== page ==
If you have been researching the keto diet, or have partaken in this diet, you would have come across a term called “the keto flu.” What is this “keto flu” you might ask?
The keto flu also called the carb flu is a term used to describe the symptoms new keto adopters experience when beginning the keto diet. Some of these symptoms could include: nausea, constipation, vomiting, headache, muscle cramps, and dizziness to name a few.
These keto flu symptoms might seem somewhat similar to the regular flu or coronavirus, but their sources are different. This keto flu is triggered by an adaptation of the body to a new diet composed of very limited carbohydrates.
The reduced-carb consumption that accompanies the keto diet, forces your body to burn ketones, instead of glucose for energy. Ketones are by-products of fat dissolution, and by adopting a ketogenic diet they are the primary source of food.
This dramatic decrease could come as a shock to the body and can trigger signs of withdrawal, comparable to those felt when weaning off an addictive drug.
However, do not be alarmed if you experience any of these symptoms!
First of all, if you are experiencing any of these symptoms, be sure to test if you have the coronavirus to be on the safe side.
If you test negative for the coronavirus, then here are some tips to help you get rid of this flu:
Trick 1: Constant Rehydration
It is very common for keto adopters like yourself to get dehydrated easily, especially as we are approaching summer, and the weather is getting hotter.
This loss of water is caused when glycogen (A stored form of carbohydrates that binds to water in the body) plummets as a result of reduced carbohydrate intake. This glycogen reduction thereby increases the rate of water loss from the body.
Therefore, you are advised to always keep your water flask close to you and take some sips at certain intervals. This should be an easy task to keep up with as we are all currently under lockdown.
Trick 2: Starting slowly
The immense determination to reach ketosis as early as possible usually pushes some keto adopters to make harsh changes to their exercise intensity and diets. They do this thinking it will help them in their journey, but this is a serious mistake.
Experts have advised that new keto adopters should start slowly by taking low-carb diets for the first couple of days, before totally switching to high-fat diets. They also recommended that you should get more sleep and reduce exercise by avoiding high-intensity exercises until your energy level is increased.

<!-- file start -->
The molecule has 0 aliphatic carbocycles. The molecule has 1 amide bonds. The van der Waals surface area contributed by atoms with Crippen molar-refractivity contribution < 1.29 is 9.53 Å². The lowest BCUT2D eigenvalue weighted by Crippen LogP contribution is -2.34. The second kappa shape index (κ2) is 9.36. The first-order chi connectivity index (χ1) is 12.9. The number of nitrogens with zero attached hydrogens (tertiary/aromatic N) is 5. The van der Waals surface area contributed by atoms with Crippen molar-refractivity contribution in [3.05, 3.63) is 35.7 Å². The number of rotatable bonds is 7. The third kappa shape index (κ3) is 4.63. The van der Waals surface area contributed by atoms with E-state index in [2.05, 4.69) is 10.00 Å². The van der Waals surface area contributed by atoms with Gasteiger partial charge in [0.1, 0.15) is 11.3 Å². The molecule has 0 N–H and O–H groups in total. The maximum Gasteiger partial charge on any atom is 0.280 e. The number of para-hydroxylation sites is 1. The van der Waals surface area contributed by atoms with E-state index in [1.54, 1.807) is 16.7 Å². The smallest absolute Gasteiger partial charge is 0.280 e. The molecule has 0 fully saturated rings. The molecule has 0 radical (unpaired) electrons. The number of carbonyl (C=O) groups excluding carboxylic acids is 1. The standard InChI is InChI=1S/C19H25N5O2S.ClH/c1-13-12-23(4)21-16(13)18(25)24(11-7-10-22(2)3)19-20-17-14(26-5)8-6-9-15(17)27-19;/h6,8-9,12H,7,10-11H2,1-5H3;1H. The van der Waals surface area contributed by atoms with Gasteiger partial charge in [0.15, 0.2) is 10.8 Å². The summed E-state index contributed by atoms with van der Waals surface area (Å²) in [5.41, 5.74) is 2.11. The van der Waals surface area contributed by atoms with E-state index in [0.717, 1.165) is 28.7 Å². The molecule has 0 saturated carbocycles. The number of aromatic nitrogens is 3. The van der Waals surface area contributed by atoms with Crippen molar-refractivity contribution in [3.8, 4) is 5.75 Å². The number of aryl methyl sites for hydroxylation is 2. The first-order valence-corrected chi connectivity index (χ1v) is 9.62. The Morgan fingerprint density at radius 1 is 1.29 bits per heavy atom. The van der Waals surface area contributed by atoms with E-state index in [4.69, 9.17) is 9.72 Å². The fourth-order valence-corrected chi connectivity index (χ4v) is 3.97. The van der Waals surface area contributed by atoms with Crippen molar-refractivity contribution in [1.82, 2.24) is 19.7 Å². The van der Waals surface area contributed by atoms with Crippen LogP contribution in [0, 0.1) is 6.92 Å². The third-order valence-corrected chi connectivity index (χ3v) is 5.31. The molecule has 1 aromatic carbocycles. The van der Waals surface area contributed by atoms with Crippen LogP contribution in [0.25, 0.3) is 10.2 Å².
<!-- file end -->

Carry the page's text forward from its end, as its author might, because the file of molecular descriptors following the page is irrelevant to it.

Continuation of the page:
Trick 3: Increase electrolytes intake
When following a ketogenic diet, levels of insulin, an important hormone that helps the body absorb glucose from the bloodstream decreases and this causes the kidney to release excess sodium into the body.
Since the keto diet restricts many foods that are high in potassium, including fruits, beans, and starchy vegetables, getting adequate amounts of these important nutrients is an excellent way to power through the adaptation period of the diet.
Salting food to taste and including potassium-rich, keto-friendly foods like green leafy vegetables, avocados, and broccoli are an excellent way to ensure you are maintaining a healthy balance of electrolytes. These foods are also high in magnesium, which may help reduce muscle cramps, sleep issues, and headaches.
Trick 4: Eating More
Letting yourself get hungry, or stressing about the amount of food you are eating might make your keto flu symptoms worse. In fact, a low-calorie intake in most cases is directly linked to keto flu symptoms.
Be sure you are not reducing your calorie intake beyond what your body can handle. Try not to go low-carb and low-fat. Maybe you are wary of spending on food? Don’t worry, the hunger frequency will reduce as you reach ketosis. But for now, eat as much of the allowed foods as needed until you’re no longer hungry. It is also a good idea to have keto snacks like hard-boiled eggs available in case hunger strikes between meals while you are busy working from home.
Meanwhile, make sure to avoid stuffing yourself by eating slowly and paying attention to hunger and fullness signals.
Trick 5: Increase fiber-rich vegetables in your diets
Incorporating fiber-rich foods in your diets such as non-starchy leafy green vegetables like broccoli and kale can also help reduce constipation. Researchers have observed that “Ketogenic diets are often low in fiber intake due to restrictions on grains, beans, legumes, fruits, and many vegetables.”
Also, due to the limited supply of vegetables as a result of the pandemic, some have suggested that reaching for foods like flaxseeds and chia seeds, which are high in fiber and low in net carbs can help. Incorporating these seeds into recipes such as chia pudding, pizza crust, salads, or keto-friendly baked goods are better ways of ensuring adequate fiber is supplied to the body to prevent constipation and ease digestion.